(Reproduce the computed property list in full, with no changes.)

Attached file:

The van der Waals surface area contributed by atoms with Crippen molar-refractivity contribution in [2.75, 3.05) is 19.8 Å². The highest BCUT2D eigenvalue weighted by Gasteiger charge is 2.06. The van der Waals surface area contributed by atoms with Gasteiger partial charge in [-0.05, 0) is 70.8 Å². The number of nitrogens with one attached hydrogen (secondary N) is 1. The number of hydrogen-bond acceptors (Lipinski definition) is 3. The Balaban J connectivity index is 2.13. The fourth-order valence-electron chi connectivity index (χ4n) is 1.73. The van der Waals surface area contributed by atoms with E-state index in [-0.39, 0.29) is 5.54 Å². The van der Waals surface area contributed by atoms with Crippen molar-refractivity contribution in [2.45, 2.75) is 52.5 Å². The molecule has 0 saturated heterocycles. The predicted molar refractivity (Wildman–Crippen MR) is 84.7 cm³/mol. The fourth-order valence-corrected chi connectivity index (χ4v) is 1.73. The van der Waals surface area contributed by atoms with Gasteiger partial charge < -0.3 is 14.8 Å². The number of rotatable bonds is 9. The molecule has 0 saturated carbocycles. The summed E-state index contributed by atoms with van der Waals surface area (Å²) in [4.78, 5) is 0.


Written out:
The van der Waals surface area contributed by atoms with Crippen molar-refractivity contribution in [2.75, 3.05) is 19.8 Å². The highest BCUT2D eigenvalue weighted by Gasteiger charge is 2.06. The van der Waals surface area contributed by atoms with Gasteiger partial charge in [-0.05, 0) is 70.8 Å². The number of nitrogens with one attached hydrogen (secondary N) is 1. The number of hydrogen-bond acceptors (Lipinski definition) is 3. The Balaban J connectivity index is 2.13. The fourth-order valence-electron chi connectivity index (χ4n) is 1.73. The van der Waals surface area contributed by atoms with E-state index in [-0.39, 0.29) is 5.54 Å². The van der Waals surface area contributed by atoms with Crippen molar-refractivity contribution in [2.45, 2.75) is 52.5 Å². The molecule has 0 saturated heterocycles. The predicted molar refractivity (Wildman–Crippen MR) is 84.7 cm³/mol. The fourth-order valence-corrected chi connectivity index (χ4v) is 1.73. The van der Waals surface area contributed by atoms with Gasteiger partial charge < -0.3 is 14.8 Å². The number of rotatable bonds is 9. The molecule has 0 saturated carbocycles. The summed E-state index contributed by atoms with van der Waals surface area (Å²) in [4.78, 5) is 0.